1709 Blog: for all the copyright community

Tuesday, 8 October 2013

Of Fortuitous Meetings and Reminiscences in French Copyright Law

 Remembering
things past
On October 2nd last the French Cour de cassation (Supreme Court) quashed a lower court's ruling to the effect that the plaintiff in a copyright infringement claim had to adduce proof that the defendants (producers and broadcasters of a television series) had had access to the allegedly infringed work (a novel) prior to writing and shooting the allegedly infringing episodes.  The plaintiff was arguing that certain episodes of the television series copied the theme, plot and main characters from his novel.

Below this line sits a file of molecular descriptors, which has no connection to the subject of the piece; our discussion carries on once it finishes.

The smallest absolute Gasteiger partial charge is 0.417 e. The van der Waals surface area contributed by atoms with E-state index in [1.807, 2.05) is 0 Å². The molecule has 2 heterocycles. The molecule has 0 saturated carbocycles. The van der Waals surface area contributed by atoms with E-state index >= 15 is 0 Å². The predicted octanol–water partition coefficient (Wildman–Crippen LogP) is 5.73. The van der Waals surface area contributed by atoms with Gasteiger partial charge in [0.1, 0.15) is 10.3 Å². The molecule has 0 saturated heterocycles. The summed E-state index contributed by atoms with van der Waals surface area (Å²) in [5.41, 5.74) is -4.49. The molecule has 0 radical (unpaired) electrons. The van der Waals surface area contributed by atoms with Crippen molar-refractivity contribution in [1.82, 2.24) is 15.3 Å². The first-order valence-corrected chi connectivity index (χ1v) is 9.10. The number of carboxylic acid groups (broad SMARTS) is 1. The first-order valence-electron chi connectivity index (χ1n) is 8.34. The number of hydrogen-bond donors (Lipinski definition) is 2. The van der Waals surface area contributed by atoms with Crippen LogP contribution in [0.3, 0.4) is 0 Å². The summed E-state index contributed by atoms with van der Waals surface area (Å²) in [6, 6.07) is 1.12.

The Cour de cassation reversed, holding that infringement exists where there is reproduction of original elements of the primary work and liability can only be avoided where the defendant shows that the similarities between the two works are the result of a fortuitous meeting or reminiscences from a common source of inspiration.

The Court thus held that it was for the defendants to prove that they had not had access to the allegedly infringed work.

Ruling here

1 comment:

Gentoo said...

Can someone explain how a defendant (anyone?) could ever prove they haven't done something?

I had understood studying philosophy to be a national characteristic of France.

Have none of them read Popper?

http://plato.stanford.edu/entries/popper/